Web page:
In commemoration of Labor Day Weekend, let’s take a moment prior to embarking on our long weekends to think about what the holiday means for Floridians, and to feel gratitude for having said “long weekend” at all.
Labor unions were an absolute necessity in our nation’s evolution from barbaric employment practices to a far safer society for workers. But in our modern context, this role has become debatable. (Insert your moment of private reflection here).
Your thoughts on “right to work” and its policy cousins aside, let’s take a look at what organized labor means politically in Florida through the lens of our state’s professional lobbyist corps.
The first difficulty in doing so is to determine exactly which “associations” represented by lobbyists before Florida’s legislative and executive branches are indeed unions.
But for others, such Florida’s mega teacher’s union, it is a lot harder to tell without an insider’s eye. Case in point, the Florida Education Association (FEA) is the largest union in Florida, with 137,000 or so members, and with a lobbyist list 15 members long. Among these teacher’s union lobbyists are Albert Balido, Tina Dunbar, Patsy Dix, Ronald Meyer, Amy Rodman, Andrew Ford, Jeff Wright, and Jacqueline Sisto.
Miami-Dade County teachers also have six lobbyists, including Karyn Cunningham, Fedrick Ingram, and Joseph Minor, representing their interests through the United Teachers of Dade. And, the faculty of Miami Dade College can get its lobbying done through Ana Alejandre Ciereszko.
Then, there’s the Florida Police Benevolent Association with its team of 13 lobbyists, and no shortage of political clout, either. I don’t know for sure, but I think this lineup of lobbyists may be the largest number of in-house lobbyists for a single organization in Florida. None of the 13 lobby for another organization. They include Matthew Puckett, Mike McHale, Gene Johnson, Ernest George, Gary Bradford, and John Rivera.
Other membership unions in Florida approach the political process with fewer hands on deck. The Brotherhood of Locomotive Engineers and Trainmen has David Lavery as its solo lobbyist; the International Longshoreman Association Local #1416/1922/1526/1408 lobbies through David Caserta; the International Union of Police Associations works exclusively with Jeffrey Edmiston on its political efforts; and the International Union of Office and Professional Employees has lobbyist Bob Levy on their case.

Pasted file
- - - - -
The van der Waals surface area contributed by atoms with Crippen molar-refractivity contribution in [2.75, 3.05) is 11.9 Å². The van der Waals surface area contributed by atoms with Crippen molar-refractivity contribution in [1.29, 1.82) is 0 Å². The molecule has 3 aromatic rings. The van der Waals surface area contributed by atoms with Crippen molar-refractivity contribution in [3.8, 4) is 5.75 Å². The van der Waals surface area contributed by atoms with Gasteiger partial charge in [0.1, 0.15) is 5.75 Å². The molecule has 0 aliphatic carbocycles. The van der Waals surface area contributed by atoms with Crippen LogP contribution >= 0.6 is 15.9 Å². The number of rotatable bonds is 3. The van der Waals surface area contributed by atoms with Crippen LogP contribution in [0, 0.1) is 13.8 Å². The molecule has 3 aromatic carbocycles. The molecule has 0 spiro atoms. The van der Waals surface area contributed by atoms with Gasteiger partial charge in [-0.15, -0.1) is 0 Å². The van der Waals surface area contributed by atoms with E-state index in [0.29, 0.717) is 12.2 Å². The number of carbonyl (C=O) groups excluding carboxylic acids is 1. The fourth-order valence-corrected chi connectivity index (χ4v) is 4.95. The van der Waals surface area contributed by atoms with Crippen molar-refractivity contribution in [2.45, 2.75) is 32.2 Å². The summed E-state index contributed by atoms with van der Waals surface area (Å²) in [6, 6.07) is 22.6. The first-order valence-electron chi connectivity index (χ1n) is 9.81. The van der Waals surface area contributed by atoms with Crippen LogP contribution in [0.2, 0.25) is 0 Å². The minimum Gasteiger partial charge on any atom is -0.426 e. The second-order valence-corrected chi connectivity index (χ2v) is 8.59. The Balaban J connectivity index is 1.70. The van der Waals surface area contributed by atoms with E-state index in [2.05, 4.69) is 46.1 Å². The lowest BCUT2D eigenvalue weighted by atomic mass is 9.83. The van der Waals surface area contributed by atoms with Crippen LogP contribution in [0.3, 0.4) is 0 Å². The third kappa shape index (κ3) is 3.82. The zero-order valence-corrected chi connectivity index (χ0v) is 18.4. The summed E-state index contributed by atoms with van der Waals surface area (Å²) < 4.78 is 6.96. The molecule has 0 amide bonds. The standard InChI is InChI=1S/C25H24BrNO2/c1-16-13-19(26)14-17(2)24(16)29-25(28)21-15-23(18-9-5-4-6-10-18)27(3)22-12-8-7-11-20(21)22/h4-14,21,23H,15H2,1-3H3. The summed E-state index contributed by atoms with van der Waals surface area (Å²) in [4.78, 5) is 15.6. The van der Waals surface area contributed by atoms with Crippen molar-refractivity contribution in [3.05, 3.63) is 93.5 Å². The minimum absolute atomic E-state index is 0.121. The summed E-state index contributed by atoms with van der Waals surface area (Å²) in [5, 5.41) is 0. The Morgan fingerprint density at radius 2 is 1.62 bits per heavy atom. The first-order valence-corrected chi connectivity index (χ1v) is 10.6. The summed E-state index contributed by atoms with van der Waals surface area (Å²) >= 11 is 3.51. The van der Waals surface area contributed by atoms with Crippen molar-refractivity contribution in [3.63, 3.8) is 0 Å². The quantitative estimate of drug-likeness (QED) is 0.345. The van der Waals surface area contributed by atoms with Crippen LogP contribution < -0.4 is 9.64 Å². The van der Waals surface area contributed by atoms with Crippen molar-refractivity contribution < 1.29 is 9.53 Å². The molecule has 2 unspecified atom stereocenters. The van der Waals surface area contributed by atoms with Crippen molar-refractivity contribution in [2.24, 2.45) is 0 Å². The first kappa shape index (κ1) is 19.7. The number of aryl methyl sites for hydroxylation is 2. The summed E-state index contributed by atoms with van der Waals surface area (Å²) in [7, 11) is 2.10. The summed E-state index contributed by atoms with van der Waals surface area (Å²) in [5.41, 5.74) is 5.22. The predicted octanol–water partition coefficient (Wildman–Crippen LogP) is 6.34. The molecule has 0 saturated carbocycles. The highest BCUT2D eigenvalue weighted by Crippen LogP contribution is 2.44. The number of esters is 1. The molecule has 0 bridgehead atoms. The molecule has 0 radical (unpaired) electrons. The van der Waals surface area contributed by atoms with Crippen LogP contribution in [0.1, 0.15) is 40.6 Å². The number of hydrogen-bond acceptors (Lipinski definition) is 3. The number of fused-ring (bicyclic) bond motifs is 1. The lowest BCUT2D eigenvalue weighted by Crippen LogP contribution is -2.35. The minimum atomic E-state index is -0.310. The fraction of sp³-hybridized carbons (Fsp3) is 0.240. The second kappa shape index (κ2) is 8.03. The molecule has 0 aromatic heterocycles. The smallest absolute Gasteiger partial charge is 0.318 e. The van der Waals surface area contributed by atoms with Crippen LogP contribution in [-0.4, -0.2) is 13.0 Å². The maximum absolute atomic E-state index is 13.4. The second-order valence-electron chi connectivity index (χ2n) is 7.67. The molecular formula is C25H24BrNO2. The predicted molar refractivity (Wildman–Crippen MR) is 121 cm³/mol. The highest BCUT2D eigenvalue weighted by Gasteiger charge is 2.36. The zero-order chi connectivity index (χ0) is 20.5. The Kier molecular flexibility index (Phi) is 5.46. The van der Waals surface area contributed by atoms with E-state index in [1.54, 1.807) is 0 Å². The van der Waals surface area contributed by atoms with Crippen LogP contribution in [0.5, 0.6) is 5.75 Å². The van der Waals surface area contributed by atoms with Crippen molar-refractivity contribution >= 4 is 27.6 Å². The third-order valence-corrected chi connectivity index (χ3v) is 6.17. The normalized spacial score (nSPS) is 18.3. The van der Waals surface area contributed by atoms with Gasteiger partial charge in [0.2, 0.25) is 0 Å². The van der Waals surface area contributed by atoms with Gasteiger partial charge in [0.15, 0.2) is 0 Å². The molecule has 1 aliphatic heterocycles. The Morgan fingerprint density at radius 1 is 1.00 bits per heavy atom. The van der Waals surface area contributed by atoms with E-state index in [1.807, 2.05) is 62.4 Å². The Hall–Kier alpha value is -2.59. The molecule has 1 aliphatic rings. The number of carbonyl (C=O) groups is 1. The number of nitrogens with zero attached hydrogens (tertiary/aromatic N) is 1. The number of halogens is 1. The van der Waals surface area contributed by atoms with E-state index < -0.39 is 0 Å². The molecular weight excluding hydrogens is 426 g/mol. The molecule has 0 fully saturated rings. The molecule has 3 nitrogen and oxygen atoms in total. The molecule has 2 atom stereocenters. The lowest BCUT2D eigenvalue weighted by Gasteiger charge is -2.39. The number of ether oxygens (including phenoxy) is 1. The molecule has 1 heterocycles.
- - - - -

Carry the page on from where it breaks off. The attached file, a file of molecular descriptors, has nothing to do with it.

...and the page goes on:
Then there’s the SEIU — the Service Employees International Union — whose purple and yellow presence is regularly felt through the halls at 400 S. Monroe Street — but who have just two registered lobbyists: Alexander Samuel Ring and Ronald Bilbao.
Finally, the United Transportation Union has lobbyist Andrew Trujillo registered for its cause; and the Teamsters Joint Council 75 & Affiliates work with Missie Timmins and Ron Silver to work its political agenda with Florida lawmakers.
So, then, just how many folks do these lobbyists work on behalf of? (Yes, I know, union advocates’ answer would be “everyone’s.”)
In 2011, Florida’s union membership share of total employment (6.3 percent) was just more than half that of the nation (11.8 percent), and these ratios are comparable still today. Union membership’s share of total Florida employment was 6.3 percent in 2011, up from 5.6 percent in 2010.
Overall, union membership in Florida increased to 460,000 in 2011, up from 392,000 members in 2010, an increase of nearly 18 percent. Perhaps this jump is due in part to the 20,000 correctional, probation and parole officers with the Florida Department of Corrections who voted in 2011 to join the Teamsters Union.
However, union membership shares dropped a bit by 2013 — to 5.4 percent of employed Floridians being members of unions and 6.9 percent being represented by unions regardless of membership.
In 2011, among the 10 most populous states, Florida (6.3 percent) ranked fourth lowest behind North Carolina (2.9 percent). New York had the highest union membership rate, accounting for nearly one in four workers there.